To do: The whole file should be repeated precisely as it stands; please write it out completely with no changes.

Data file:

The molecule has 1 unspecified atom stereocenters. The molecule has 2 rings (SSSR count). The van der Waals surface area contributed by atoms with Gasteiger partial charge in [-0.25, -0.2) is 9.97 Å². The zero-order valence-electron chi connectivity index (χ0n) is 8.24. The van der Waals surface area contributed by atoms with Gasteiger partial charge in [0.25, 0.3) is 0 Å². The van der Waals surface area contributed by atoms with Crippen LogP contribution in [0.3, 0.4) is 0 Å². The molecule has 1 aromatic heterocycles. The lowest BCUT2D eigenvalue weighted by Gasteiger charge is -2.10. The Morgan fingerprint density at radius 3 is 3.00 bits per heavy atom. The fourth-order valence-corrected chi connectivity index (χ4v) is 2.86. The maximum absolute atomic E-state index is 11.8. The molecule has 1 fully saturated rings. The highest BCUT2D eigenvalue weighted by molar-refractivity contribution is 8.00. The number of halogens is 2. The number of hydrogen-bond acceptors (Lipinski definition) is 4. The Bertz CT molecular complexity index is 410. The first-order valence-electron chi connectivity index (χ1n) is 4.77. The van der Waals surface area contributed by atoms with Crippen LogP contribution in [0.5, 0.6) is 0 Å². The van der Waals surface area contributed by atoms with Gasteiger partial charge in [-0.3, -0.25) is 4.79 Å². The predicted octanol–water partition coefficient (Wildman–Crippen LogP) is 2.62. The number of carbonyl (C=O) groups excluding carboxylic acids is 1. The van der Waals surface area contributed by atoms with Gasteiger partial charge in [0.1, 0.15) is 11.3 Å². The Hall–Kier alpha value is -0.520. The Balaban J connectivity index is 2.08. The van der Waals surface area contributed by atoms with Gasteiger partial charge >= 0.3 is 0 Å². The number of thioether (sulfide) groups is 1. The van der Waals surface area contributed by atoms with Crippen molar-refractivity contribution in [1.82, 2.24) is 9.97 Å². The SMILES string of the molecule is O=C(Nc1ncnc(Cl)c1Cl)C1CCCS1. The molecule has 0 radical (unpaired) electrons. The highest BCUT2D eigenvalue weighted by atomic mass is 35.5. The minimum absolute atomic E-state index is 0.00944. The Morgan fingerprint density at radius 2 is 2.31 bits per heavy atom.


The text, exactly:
The molecule has 1 unspecified atom stereocenters. The molecule has 2 rings (SSSR count). The van der Waals surface area contributed by atoms with Gasteiger partial charge in [-0.25, -0.2) is 9.97 Å². The zero-order valence-electron chi connectivity index (χ0n) is 8.24. The van der Waals surface area contributed by atoms with Gasteiger partial charge in [0.25, 0.3) is 0 Å². The van der Waals surface area contributed by atoms with Crippen LogP contribution in [0.3, 0.4) is 0 Å². The molecule has 1 aromatic heterocycles. The lowest BCUT2D eigenvalue weighted by Gasteiger charge is -2.10. The Morgan fingerprint density at radius 3 is 3.00 bits per heavy atom. The fourth-order valence-corrected chi connectivity index (χ4v) is 2.86. The maximum absolute atomic E-state index is 11.8. The molecule has 1 fully saturated rings. The highest BCUT2D eigenvalue weighted by molar-refractivity contribution is 8.00. The number of halogens is 2. The number of hydrogen-bond acceptors (Lipinski definition) is 4. The Bertz CT molecular complexity index is 410. The first-order valence-electron chi connectivity index (χ1n) is 4.77. The van der Waals surface area contributed by atoms with Crippen LogP contribution in [0.5, 0.6) is 0 Å². The van der Waals surface area contributed by atoms with Gasteiger partial charge in [-0.3, -0.25) is 4.79 Å². The predicted octanol–water partition coefficient (Wildman–Crippen LogP) is 2.62. The number of carbonyl (C=O) groups excluding carboxylic acids is 1. The van der Waals surface area contributed by atoms with Gasteiger partial charge in [0.1, 0.15) is 11.3 Å². The Hall–Kier alpha value is -0.520. The Balaban J connectivity index is 2.08. The van der Waals surface area contributed by atoms with Gasteiger partial charge >= 0.3 is 0 Å². The number of thioether (sulfide) groups is 1. The van der Waals surface area contributed by atoms with Crippen molar-refractivity contribution in [1.82, 2.24) is 9.97 Å². The SMILES string of the molecule is O=C(Nc1ncnc(Cl)c1Cl)C1CCCS1. The molecule has 0 radical (unpaired) electrons. The highest BCUT2D eigenvalue weighted by atomic mass is 35.5. The minimum absolute atomic E-state index is 0.00944. The Morgan fingerprint density at radius 2 is 2.31 bits per heavy atom.